The petitioners contend that we have appellate jurisdiction pursuant to our “catchall” jurisdiction under the Northwest Power Act, which provides that “[n]othing in this section shall be construed to preclude judicial review of other final actions and decisions by the Council or Administrator.” 16 U.S.C. § 839f(e)(3). The Northwest Power Act does not delineate what constitutes a “final action” under this section. Therefore, the courts have been left to define the term. In doing so, we have looked to the “more general doctrine of finality in administrative agency law.” See Puget Sound Energy, Inc. v. United States, 310 F.3d 613, 624 (9th Cir.2002). The finality doctrine is “concerned with whether the initial decisionmaker has arrived at a definitive position on the issue that inflicts an actual, concrete injury.” Idaho Watersheds Project v. Hahn, 307 F.3d 815, 828 (9th Cir.2002) (quoting Darby v. Cisneros, 509 U.S. 137, 144, 113 S.Ct. 2539, 125 L.Ed.2d 113 (1993)).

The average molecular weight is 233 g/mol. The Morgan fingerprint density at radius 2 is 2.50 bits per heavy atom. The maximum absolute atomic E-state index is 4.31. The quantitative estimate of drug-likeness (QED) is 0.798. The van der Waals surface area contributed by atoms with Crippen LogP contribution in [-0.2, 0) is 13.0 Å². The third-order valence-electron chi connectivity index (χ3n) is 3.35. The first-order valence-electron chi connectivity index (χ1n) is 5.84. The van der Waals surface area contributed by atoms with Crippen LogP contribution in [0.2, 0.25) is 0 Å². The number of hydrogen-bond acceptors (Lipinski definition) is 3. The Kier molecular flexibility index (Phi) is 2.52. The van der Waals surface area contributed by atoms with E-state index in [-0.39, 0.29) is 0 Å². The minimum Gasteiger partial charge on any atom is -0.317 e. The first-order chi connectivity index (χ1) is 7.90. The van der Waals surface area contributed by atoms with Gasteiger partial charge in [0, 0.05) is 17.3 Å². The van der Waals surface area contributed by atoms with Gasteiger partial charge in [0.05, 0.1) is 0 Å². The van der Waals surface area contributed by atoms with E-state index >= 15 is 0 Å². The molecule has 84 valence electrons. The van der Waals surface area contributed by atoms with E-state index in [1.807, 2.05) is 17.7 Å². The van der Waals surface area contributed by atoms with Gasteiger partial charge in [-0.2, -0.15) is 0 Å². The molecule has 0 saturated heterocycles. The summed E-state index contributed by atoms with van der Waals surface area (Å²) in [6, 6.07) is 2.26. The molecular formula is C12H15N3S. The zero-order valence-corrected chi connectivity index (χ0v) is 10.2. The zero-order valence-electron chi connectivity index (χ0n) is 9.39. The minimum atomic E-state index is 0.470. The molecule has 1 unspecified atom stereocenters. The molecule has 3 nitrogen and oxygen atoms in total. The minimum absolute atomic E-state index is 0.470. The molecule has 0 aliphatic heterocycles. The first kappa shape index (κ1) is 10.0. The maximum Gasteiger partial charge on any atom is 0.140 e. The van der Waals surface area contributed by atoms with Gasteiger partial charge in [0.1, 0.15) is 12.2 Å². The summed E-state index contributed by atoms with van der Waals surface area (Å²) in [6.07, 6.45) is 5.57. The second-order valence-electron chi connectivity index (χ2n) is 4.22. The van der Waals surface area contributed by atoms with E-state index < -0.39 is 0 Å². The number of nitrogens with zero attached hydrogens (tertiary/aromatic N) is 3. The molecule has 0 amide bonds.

The Supreme Court provided guidance in this determination in Bennett v. Spear, 520 U.S. 154, 117 S.Ct. 1154, 137 L.Ed.2d 281 (1997). In Bennett, the Supreme Court held that an agency action is considered “final” when the two sets of conditions are satisfied. Id. at 177-78, 117 S.Ct. 1154. “First, the action must mark the ‘consummation’ of the agency's decisionmaking process-it must not be of a merely tentative or interlocutory nature.” Id. (citations omitted). Secondly, “the action must be one by which ‘rights or obligations have been determined,’ or from which ‘legal consequences will flow.’ ” Id. at 178, 117 S.Ct. 1154 (citations omitted). As the Supreme Court has stated, “[t]he core question is whether the agency has completed its decisionmaking process, and whether the result of that process is one that will directly affect the parties.” Franklin v. Massachusetts, 505 U.S. 788, 797, 112 S.Ct. 2767, 120 L.Ed.2d 636 (1992).